8. I think this just shows that it is time for new music. I think music and lyrics are ever evolving, but a song shouldn’t be changed to suit the new times, a whole new song should be written instead. By changing lyrics to songs, you might be removing pieces that are important or sacred to those who love that song for a different reason than you. Is there anything wrong with being a mother, or a father, or a sister and a brother??? By removing those titles you might be taking away someones joy in the aknowledgement of what they define themselves as. I think it’s time for new songs with new lyrics, to add inclusivesness, and unity to all definitions of gender and family, but it is not time to change lyrics to traditional songs that still hold meaning and value with those in your church.

    • To me that sounds an awful lot like “trans people can’t have tradition.” That may not be the intention, but it’s how it came across to me.

      • It just means we need to start a new tradition, a new time of equality and inclusion, but we can’t just cover up the past because there are still some people that it’s important to, like those who helped create it and those who joined at the time because of it. There does need to be a new direction; new songs, new views, refreshed definitions, to help create a new tradtion for the future. By creating new traditions to include a whole new generation of followers, we’re adding another piece to the timeline without erasing anything before it that still holds value to an older generation.

  9. I see your point, and yet I question some of the substitutions suggested. English is a very limited language. It is not like languages which have dozens of words for snow or love. A single word is used for a ton of things. For instance, “brotherhood” is used to refer to a sense of fellowship that is not just a fellowship of men. (This one came up when I was in a coed “fraternity” that had Brotherhood as one of its principles. We were 3/4 women and the question came up: is “brotherhood” not the best word here? The thing was, the principle was experienced and shared within our community as a fellowshipping, not as a community of men, and none of us wanted to change it – including all of the women. So, how does this relate here? I don’t think “Sibling” carries the same intimacy of meaning as sister or brother in the English language. In fact, when I was growing up, sibling was often used in a DEROGATORY sense as in she is my Sister, but he is ONLY my sibling. Sibling might be used because you did not know a person well enough to know if they had any or how many or anything else about them. Sibling = stranger but blood or marriage related.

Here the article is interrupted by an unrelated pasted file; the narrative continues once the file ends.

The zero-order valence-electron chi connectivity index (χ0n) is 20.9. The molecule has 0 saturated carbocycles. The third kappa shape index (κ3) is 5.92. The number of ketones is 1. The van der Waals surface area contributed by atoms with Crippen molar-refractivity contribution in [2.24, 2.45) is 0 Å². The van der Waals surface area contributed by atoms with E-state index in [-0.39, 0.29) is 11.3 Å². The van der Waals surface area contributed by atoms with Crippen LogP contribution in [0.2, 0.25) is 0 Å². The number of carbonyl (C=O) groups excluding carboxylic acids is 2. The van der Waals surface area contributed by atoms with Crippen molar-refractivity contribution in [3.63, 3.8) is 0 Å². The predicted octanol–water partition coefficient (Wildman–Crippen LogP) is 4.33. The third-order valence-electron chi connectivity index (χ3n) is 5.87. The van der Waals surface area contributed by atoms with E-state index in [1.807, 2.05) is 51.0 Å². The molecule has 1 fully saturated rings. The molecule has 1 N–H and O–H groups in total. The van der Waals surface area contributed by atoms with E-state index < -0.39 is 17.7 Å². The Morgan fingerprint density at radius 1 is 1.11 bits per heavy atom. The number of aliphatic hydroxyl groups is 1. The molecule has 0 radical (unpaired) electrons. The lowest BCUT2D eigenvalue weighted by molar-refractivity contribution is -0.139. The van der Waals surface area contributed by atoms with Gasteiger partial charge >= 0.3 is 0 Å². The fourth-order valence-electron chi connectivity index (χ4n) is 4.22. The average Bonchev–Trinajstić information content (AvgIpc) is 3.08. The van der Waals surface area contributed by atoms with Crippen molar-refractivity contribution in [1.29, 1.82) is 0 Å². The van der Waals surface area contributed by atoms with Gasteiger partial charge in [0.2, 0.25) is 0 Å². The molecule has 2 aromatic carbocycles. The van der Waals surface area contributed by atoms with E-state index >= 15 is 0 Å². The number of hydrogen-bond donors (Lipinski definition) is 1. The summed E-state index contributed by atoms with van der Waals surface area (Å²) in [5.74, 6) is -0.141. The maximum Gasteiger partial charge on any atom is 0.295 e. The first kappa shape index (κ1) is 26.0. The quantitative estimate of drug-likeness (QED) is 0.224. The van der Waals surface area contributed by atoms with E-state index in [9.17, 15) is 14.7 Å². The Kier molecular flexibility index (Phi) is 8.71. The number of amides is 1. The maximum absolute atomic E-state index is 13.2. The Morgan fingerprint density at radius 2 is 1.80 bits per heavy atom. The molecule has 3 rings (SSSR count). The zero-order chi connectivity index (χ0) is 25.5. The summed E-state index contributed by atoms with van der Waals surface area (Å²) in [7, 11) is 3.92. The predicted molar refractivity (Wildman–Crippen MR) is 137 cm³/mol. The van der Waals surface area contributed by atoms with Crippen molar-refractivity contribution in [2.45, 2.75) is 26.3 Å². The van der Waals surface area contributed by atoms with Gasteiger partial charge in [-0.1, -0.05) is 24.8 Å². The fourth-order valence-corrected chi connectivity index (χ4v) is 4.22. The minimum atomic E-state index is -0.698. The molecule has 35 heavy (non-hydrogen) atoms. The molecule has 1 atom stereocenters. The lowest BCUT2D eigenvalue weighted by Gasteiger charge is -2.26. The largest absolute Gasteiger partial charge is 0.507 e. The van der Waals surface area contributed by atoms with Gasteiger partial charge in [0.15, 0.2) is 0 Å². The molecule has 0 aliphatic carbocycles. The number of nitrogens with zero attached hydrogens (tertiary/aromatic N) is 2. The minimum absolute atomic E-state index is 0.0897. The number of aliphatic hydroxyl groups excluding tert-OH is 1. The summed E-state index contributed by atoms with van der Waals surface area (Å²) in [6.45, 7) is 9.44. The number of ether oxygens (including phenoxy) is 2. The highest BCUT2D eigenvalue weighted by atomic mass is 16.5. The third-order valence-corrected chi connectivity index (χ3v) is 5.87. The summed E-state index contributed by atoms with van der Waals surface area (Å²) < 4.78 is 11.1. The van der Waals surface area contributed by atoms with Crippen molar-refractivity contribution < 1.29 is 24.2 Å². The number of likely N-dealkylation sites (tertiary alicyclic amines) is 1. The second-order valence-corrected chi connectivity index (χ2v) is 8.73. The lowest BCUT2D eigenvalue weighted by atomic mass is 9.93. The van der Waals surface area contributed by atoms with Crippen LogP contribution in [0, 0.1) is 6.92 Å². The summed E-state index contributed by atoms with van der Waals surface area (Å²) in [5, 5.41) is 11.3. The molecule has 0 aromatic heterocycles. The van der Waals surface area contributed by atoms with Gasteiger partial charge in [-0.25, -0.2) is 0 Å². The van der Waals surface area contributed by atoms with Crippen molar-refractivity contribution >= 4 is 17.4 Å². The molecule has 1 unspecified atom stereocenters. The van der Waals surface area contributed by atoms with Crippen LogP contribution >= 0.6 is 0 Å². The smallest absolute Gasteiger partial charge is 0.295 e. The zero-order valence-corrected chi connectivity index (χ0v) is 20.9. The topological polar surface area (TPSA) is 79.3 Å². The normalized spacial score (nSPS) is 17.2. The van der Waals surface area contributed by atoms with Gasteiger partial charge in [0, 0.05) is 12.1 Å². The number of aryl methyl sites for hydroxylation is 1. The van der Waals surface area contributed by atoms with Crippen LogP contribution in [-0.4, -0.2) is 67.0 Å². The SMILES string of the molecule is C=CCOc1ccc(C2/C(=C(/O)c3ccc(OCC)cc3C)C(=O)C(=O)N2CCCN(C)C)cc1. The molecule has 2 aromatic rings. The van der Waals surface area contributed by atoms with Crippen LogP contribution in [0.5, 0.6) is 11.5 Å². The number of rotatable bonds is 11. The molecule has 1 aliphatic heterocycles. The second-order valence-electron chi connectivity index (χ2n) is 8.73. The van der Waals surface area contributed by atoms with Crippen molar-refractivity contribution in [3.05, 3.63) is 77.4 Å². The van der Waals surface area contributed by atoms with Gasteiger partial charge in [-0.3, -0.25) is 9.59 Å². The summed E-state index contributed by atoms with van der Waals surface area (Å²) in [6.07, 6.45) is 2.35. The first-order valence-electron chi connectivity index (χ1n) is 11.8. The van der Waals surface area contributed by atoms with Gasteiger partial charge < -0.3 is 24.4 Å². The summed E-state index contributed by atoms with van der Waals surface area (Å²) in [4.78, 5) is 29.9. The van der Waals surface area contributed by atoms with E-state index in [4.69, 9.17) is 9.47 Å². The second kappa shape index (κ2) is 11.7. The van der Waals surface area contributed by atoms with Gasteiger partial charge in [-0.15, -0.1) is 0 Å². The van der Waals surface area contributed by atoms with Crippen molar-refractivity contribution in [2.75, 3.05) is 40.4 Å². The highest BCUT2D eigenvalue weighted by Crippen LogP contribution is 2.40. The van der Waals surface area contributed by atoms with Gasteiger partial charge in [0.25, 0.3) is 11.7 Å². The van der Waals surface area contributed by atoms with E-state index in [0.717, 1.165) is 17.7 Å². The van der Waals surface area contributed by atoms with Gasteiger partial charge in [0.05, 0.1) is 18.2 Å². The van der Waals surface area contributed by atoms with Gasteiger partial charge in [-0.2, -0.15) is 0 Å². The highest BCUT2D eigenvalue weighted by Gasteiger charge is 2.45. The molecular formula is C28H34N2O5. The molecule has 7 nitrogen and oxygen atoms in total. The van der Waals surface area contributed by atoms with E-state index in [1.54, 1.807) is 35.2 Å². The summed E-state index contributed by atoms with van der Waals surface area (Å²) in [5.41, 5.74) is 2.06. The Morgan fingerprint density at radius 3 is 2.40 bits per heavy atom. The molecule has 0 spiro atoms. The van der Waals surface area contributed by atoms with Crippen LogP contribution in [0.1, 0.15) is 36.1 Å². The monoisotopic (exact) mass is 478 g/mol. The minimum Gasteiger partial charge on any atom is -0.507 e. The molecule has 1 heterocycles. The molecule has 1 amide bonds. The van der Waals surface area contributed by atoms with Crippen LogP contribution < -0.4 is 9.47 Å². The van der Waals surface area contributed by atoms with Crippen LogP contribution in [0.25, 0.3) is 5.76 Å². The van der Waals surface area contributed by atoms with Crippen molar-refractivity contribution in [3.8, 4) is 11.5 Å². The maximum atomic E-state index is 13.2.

To me “sibling” in spirit does not AT ALL carry a meaning of community. In fact it makes me a little bit excluded to be referred to as a sibling instead of a brother or sister.

    Yet, I understand and sympathize with the reason… YET I would say to make light of it and say it is easy to change it is to ignore the richness of a single word in English… so many words may have gender but encompass more than just gender. If you can change it without changing the meaning that is carried with the original word, great! but perhaps there is a way to be inclusive without excluding that some of us do have gender, some of us have gender that was not our body gender, and some of us have none at all. Not just eliminating gender entirely? For a transgender who goes from man to woman it is often very important to hear themselves called “she.” It is empowering (or so I am told by my friend).

    I just don’t think eliminating gender makes things more inclusive… rather it ignores diversity… we are not all the same. We are not monochrome… some of us have gender that our bodies were born with, some with a different gender and some with something else. I was born female. I identify as female, but I am more comfortable with tons of activities and ways of living that are labeled “male.” I am most comfortable in pants, and I have no patience for pink, fluffy frilly things. I would probably identify as a “sister” but I was also ok with being “sisters and brothers united in Brotherhood.”

    Anyway, if you have to get rid of “sisters and brothers” and you are trying to communicate a sense of connection as in “sisters and brothers in spirit,” can you please NOT use the disconnecting “sibling” and try something like “FAMILY in spirit”? Don’t throw out the meaning with the gender… maybe… please?

    • I’m not quite sure what power you think it is that I have. I can’t make anybody do anything. I’m not a minister, I don’t run worship very often, and I have very little influence in my own congregation and almost none outside of it.

      If you don’t want to work towards trans-inclusiveness in this way that’s fine. I hope you’ll do it in another way. And I hope you’ll truly look into why you’re so hesitant to changing your language.

    • I want to particularly point out this sentence of your comment: